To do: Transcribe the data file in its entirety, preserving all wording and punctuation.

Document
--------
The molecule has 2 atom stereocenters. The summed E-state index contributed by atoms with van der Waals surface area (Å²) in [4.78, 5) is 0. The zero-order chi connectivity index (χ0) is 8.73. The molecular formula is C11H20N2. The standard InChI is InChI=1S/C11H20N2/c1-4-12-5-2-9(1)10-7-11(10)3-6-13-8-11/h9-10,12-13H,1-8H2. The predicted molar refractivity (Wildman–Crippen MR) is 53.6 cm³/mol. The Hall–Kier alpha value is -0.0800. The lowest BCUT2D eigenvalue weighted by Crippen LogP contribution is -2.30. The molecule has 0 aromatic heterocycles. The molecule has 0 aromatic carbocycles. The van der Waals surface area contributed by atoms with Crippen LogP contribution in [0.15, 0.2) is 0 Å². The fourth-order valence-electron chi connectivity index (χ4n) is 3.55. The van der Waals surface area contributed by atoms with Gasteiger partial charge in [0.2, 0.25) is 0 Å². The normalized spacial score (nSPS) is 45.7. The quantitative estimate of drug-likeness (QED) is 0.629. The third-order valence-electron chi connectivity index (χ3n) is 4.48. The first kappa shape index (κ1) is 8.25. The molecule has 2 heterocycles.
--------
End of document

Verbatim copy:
The molecule has 2 atom stereocenters. The summed E-state index contributed by atoms with van der Waals surface area (Å²) in [4.78, 5) is 0. The zero-order chi connectivity index (χ0) is 8.73. The molecular formula is C11H20N2. The standard InChI is InChI=1S/C11H20N2/c1-4-12-5-2-9(1)10-7-11(10)3-6-13-8-11/h9-10,12-13H,1-8H2. The predicted molar refractivity (Wildman–Crippen MR) is 53.6 cm³/mol. The Hall–Kier alpha value is -0.0800. The lowest BCUT2D eigenvalue weighted by Crippen LogP contribution is -2.30. The molecule has 0 aromatic heterocycles. The molecule has 0 aromatic carbocycles. The van der Waals surface area contributed by atoms with Crippen LogP contribution in [0.15, 0.2) is 0 Å². The fourth-order valence-electron chi connectivity index (χ4n) is 3.55. The van der Waals surface area contributed by atoms with Gasteiger partial charge in [0.2, 0.25) is 0 Å². The normalized spacial score (nSPS) is 45.7. The quantitative estimate of drug-likeness (QED) is 0.629. The third-order valence-electron chi connectivity index (χ3n) is 4.48. The first kappa shape index (κ1) is 8.25. The molecule has 2 heterocycles.